"I'm all in favor of having guidelines where you try and represent every team," Scioscia told reporters, including the Orange County Register . "To have a hard-line rule, I think there are exceptions where a team doesn't have anyone All-Star worthy."

Scioscia was the manager of the All-Star team in 2003, when Lance Carter of the Ryas made the team with a 4.05 ERA and six blown saves.

"It's really a misnomer to say the manager picks the All-Star team. It doesn't happen," Scioscia said. "That team, with the guidelines in place, is virtually picked before it ever gets to the [manager]."

The rule helps explain why Jose Rosado's obituary will list him as a two-time All-Star and Mark Redman has an appearance on his resume.

There are currently 13 teams with losing records, some have obvious choices (like, say, the Cubs' Marlon Byrd or the Indians' Shin-Soo Choo), while it's a little tougher to choose a worthy All-Star from a team like the 24-55 Orioles (Ty Wigginton, Luke Scott?) or the 32-49 Astros (Dan Haren and his 4.56 ERA?)

Not all bad teams are created equally. The 33-46 Mariners have three worthy All-Stars in Ichiro Suzuki (who will no doubt be voted into the starting lineup by fans), Cliff Lee (if he's still a Mariner in a week) and Felix Hernandez. Even the Royals, at 35-45, wouldn't be embarrassed by David DeJesus, Joakim Soria or even Zack Greinke, who is having a down year.

If the game is truly for the fans, why not let it represent all the fans, and not just the Yankees and Red Sox? Baseball's All-Star Game is a celebration of the game with its best players and some of its nearly-best player or best players on one team. In the end, after injuries and the new rule against pitchers who pitch on Sunday throwing again in the All-Star Game on Tuesday, is it really that terrible to have the 75th best player in the game "snubbed" for the 131st?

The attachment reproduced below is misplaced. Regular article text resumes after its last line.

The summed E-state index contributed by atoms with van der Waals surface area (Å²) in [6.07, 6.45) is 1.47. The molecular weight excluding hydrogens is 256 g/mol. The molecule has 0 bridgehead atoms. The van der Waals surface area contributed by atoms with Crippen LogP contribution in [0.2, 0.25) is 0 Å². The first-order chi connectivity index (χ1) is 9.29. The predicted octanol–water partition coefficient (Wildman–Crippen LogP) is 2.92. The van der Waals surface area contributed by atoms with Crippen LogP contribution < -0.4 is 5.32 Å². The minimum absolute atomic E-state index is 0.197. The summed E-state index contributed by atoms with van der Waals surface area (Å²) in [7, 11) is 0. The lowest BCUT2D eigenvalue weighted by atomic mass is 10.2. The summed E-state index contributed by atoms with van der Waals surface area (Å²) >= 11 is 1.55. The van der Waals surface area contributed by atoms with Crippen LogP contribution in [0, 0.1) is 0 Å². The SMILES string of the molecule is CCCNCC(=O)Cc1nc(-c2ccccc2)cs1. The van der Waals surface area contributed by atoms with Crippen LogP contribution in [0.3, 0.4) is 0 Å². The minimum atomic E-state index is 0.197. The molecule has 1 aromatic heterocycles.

In the end, I think of the 11-year old me waiting for Kevin Seitzer to get in the game, even if that visual is as anachronistic as my father listening to the Kansas City A's on the radio. Maybe out there somewhere, there's a kid excited about watch Andrew McCutchen get in the game, even if it's not "fair".

-- C. Trent Rosecrans

For more baseball news, rumors and analysis, follow @cbssportsmlb on Twitter.

Posted on: July 3, 2010 1:59 pm
Edited on: July 3, 2010 7:47 pm
 

Cubs silence their own bats


Alfonso Soriano Practice makes perfect? Maybe not. Maybe practice makes Cubs. And that's not good.

Chicago manager Lou Piniella told the Chicago Tribune 's Dave van Dyck that "sometimes less is more" before he cancelled batting practice and closed the Cubs' outfield hitting area before Saturday's game with the Reds.

The Cubs have scored three or fewer runs in 11 of their last 13 games, including five shutouts.

It doesn't help that the team is facing one of the National League's hottest pitchers, Johnny Cueto on Saturday, either. Cueto is 8-2 with a 3.74 ERA and entered the game having given up just 11 hits and one earned run in his last three starts, good for a 1-1 record and a 0.71 ERA.

UPDATE: Well, no real shocker here, but it looks like Piniella knows more about his team -- and baseball -- than I do. The Cubs have hits in each of the first five innings against Cueto, including leadoff hits in four of those innings. As of the bottom of the fifth, though, that hasn't led to any runs. The Cubs now have seven hits, including a leadoff double by Marlon Byrd in the fifth, while Randy Wells has held the NL's leading offense hitless through five.

UPDATE 2: The Cubs banged out 10 hits on Saturday in their 3-1 victory over the Reds, so Piniella's plan worked, although not perfectly. Sure, it's picking nits when you win, but Chicago left 17 runners on base. The National League record for most men left on base in a nine-inning game is 18, done most recently by Atlanta on June 23, 1986. The Yankees left 20 on base on September 21, 1956.

-- C. Trent Rosecrans

For more baseball news, rumors and analysis, follow @cbssportsmlb on Twitter.